Parking will look different. It will most likely go underground to save space (no need to have huge surface parking lots anymore). It can become more dense too - there will be no need to open up doors and autonomous cars can be guided more precisely to park centimeters from each other (while eliminating chips and scratches)

The cars will automatically visit service stations for scheduled service or necessary repairs. They will  also be able to go to the car wash service and return back home. 

Crowd-sourced navigation services like Waze work well. But the true potential of this approach will be unlocked when connected cars begin talking to each other and to some soft of a central traffic planning and navigation centre. By knowing current locations, planned destinations, and current road and weather conditions it will be possible to select the best routes and optimise overall city traffic flows.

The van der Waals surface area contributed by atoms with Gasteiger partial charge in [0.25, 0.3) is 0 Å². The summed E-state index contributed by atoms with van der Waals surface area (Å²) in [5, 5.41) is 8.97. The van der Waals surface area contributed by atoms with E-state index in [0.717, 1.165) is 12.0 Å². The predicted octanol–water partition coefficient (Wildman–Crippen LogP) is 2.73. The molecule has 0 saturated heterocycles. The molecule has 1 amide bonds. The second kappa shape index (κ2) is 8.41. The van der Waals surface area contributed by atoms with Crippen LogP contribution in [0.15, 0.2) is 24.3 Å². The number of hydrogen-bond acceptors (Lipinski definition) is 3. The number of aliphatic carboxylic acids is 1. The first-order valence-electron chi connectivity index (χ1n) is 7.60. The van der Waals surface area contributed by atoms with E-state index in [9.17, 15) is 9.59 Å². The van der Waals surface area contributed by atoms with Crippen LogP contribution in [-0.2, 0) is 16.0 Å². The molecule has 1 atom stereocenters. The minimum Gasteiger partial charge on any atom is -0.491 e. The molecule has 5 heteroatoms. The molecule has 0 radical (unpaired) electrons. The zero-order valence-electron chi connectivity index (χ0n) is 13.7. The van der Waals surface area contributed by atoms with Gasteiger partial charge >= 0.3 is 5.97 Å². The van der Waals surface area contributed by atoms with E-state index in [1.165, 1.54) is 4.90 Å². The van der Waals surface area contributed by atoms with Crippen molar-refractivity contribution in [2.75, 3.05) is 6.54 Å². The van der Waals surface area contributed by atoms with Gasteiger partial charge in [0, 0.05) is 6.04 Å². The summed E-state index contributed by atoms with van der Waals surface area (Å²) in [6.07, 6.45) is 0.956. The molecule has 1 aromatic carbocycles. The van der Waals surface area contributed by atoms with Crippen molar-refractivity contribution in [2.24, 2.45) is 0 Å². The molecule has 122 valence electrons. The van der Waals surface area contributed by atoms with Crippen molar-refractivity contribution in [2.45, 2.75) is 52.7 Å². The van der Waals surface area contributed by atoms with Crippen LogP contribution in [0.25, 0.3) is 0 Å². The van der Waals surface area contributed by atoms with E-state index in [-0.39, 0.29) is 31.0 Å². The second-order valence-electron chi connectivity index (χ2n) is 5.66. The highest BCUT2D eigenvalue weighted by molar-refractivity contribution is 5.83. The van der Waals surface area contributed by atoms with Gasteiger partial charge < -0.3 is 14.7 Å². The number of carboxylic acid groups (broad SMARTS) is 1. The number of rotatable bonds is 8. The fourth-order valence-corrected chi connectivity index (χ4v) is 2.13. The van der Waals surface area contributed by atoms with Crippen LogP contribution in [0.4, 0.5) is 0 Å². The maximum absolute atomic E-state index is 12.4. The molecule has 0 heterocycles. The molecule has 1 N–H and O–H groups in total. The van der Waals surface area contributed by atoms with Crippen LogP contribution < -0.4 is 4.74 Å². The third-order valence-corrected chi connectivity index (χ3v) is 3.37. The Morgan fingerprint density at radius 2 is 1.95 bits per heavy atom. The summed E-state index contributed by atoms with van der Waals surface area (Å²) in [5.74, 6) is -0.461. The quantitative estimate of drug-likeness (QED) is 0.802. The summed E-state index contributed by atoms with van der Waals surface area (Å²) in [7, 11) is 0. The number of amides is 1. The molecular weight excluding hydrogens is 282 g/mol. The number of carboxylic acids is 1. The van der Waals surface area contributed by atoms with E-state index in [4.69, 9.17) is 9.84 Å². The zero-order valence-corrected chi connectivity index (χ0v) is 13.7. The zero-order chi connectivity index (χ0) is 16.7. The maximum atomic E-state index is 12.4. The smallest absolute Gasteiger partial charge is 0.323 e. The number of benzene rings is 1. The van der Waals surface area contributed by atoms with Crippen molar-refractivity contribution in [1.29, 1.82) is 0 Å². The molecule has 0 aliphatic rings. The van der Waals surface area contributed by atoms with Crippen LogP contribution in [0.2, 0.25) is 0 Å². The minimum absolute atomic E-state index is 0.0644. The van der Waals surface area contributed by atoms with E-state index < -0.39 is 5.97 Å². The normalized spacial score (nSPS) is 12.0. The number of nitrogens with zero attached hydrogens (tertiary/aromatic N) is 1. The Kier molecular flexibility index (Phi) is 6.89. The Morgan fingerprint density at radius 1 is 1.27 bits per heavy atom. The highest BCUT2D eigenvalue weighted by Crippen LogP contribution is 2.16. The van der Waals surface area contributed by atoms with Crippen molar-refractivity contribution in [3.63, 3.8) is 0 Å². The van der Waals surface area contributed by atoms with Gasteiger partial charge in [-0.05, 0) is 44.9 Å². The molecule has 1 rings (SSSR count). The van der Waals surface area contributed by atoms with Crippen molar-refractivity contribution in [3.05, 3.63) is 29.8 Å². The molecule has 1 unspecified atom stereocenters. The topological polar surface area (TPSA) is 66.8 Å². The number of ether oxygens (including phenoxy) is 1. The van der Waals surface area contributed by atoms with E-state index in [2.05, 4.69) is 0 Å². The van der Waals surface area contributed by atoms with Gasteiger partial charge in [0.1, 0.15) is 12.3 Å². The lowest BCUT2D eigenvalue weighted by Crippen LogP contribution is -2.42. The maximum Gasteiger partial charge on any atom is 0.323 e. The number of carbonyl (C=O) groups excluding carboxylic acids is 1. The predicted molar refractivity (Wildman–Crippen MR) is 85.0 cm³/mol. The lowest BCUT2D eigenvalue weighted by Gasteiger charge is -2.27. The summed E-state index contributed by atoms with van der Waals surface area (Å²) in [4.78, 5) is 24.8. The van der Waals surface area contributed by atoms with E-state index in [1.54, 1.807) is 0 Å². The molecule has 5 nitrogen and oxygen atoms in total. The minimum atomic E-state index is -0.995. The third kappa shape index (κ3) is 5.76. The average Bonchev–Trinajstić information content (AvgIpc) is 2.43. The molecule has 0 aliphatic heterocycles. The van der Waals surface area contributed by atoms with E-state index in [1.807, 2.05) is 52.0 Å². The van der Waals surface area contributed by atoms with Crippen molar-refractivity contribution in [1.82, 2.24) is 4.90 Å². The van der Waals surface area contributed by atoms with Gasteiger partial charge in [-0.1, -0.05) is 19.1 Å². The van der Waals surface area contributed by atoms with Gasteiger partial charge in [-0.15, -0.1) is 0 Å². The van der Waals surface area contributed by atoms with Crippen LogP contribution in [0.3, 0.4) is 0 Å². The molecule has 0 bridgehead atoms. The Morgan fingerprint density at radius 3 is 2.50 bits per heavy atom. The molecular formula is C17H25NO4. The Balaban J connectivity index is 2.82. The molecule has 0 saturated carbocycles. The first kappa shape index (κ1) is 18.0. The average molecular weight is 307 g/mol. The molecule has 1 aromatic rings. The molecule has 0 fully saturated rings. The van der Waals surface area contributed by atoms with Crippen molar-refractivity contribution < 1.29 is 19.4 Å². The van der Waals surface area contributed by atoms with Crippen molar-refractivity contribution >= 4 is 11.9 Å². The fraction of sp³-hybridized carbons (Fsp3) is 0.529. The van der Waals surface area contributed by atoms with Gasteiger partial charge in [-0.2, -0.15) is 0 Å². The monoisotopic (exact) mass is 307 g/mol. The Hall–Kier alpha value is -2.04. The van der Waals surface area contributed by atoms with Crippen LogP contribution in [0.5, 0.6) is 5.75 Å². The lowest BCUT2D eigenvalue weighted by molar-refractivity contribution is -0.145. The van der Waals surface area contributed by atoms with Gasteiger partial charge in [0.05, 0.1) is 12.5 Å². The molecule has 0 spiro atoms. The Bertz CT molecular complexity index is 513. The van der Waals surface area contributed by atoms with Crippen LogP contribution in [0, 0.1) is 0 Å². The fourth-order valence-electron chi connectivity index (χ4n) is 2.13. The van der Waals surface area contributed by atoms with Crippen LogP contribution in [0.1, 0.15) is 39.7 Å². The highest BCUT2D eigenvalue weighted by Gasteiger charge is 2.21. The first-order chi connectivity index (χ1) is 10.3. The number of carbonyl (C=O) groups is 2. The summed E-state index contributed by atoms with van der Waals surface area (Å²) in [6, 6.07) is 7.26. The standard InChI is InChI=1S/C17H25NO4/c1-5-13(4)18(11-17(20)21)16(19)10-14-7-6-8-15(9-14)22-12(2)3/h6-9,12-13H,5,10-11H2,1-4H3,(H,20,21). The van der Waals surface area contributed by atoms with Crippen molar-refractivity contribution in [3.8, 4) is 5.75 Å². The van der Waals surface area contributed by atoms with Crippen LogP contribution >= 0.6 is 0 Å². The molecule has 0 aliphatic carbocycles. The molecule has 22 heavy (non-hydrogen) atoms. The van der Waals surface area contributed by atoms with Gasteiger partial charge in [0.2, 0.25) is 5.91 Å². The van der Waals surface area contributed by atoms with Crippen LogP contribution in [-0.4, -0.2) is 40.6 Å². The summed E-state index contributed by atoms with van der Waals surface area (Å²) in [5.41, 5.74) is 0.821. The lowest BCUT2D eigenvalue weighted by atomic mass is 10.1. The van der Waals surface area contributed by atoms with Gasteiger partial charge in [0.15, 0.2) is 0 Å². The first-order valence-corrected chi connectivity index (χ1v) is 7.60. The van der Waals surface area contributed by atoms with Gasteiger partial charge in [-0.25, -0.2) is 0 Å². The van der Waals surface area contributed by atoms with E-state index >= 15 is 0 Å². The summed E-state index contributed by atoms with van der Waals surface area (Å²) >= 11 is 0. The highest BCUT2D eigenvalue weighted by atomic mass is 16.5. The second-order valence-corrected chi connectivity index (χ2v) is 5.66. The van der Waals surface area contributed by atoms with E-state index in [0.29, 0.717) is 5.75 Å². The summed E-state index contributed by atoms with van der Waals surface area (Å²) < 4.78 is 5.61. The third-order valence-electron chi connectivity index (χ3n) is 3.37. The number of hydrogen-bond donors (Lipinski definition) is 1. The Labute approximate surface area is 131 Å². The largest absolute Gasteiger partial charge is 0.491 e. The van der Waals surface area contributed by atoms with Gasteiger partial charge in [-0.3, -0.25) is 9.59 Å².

Navigation planning and car-to-car communications will allow special services (police, ambulance, firefighters) to command all self-driving cars to slow down and move aside to free up a lane. It will also be possible to isolate a section of the road or an intersection for roadworks so that autonomous cars will find alternative routes.

We will see more and more electric cars on the roads. And electric cars are silent. Car enthusiasts (rev-heads) love the engine sounds (which might become extinct soon). That meaty, low pitch sound of a V8 engine... Sorry turbo fours and sixes - your sound just can't match it. Remember how popular were mobile phone ringtones? I predict that in the near future electric cars will come "equipped" with a few standard engine sounds (mainly for the enjoyment of the driver). And there will be an option to buy and download additional sound packs containing any imaginable engine sounds for a small fee.